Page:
My Final Comments: Better Nate Than Ever Christian Movie Review
Disney has never made a movie that I could say, “that is me, on the screen.” There has never been a movie that features a brown-haired, green-eyed, Slovak girl growing up in the Midwest, eating pierogies, haluski, and halupki, and who has big hips. There has not been a Disney princess who looks like me.
I am thinking that there is not an audience for a Christian girl who prays, wants to do the right thing, and who works at her dad’s gas station. However, I have never said, I need to see a movie about my life, or even anyone who looks like me, but I keep hearing from everyone else “representation matters.” And because Disney believes representation only matters for some groups, they have left me in the dust.
While I don’t have high expectations of anything new that comes out on Disney+ at the moment, I will continue to review offerings to help parents make informed decisions. See the end of the review for other movie recommendations.
I do believe that where one movie studio leaves a void, another one will fill in that void and so I remain hopeful.
ABOUT BETTER NATE THAN EVER
Rating: PG for suggestive references, thematic elements, mild language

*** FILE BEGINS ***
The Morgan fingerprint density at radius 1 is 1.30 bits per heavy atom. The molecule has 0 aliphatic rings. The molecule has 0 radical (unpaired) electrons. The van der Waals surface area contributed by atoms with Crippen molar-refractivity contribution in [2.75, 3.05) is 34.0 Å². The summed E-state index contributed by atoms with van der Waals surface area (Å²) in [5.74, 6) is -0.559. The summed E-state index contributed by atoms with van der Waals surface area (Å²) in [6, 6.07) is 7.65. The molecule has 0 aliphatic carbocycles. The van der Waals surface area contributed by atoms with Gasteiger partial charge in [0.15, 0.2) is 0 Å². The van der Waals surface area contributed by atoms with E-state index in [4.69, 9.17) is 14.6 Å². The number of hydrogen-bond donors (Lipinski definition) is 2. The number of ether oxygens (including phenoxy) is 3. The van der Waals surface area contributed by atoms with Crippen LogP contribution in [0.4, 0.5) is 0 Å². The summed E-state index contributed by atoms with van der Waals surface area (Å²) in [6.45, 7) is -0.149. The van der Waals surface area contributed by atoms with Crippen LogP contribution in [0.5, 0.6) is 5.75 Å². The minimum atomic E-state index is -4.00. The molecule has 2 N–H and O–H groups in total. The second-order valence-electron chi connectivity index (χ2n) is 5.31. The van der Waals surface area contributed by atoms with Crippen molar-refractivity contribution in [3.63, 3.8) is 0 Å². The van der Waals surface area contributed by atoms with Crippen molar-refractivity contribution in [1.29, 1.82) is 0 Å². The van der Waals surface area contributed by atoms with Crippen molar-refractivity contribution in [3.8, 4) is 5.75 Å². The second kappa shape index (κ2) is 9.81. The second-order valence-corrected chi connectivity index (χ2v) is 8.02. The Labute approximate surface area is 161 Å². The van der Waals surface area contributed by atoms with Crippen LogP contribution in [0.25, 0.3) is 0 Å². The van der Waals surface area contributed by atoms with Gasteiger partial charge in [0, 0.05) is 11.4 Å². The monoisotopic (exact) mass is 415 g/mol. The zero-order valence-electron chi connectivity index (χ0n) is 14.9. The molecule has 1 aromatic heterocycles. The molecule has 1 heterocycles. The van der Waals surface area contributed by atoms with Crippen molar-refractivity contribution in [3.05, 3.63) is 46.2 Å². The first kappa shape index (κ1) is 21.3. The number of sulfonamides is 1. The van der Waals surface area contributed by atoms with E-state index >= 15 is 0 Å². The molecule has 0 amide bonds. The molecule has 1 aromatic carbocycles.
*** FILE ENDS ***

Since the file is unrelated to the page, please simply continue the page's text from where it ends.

Release Date: April 1, 2022 Streaming on Disney+
Run Time: 1 hour, 31 mins.
Cast of Better Nate Than Ever
Nate: Reuby Wood
Libby: Aria Brooks (All That)
Aunt Heidi: Lisa Kudrow (Friends)
Anthony (Nate’s Brother): Joshua Bassett (High School Musical: The Musical: The Series)
Sherrie (Nate’s Mom): Michelle Federer
Rex (Nate’s Dad): Norbert Leo Butz
Director: Tim Federle
Written for the Screen and Based on the Book by Tim Federle
Producers: Marc Platt, Adam Siegel
Executive Producers: Tim Federle, Pamela Thur
About the Book Series by Tim Federle:
Better Nate Than Ever was published in 2014. Sequels include Five, Six, Seven Nate, and Nate Expectations.
Better Nate Than Ever is said to be autobiographical in nature and contains more references to sexuality, divorced parents, drunk mother, and other more adult content.
Better Nate Than Ever was a Lambda Award finalist, and Five, Six, Seven Nate is a Lambda Award Winner.
About the Lambda Award: “In 1989, the Lambda Literary Awards were created to garner national visibility for LGBTQ books, which had established a foothold through a nascent network of lesbian and gay publishers and bookstores.” The Lambda awards are also known as “The Lammy’s”
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Homeschooling mom – 26 years and counting
Movie reviewer/Travel blogger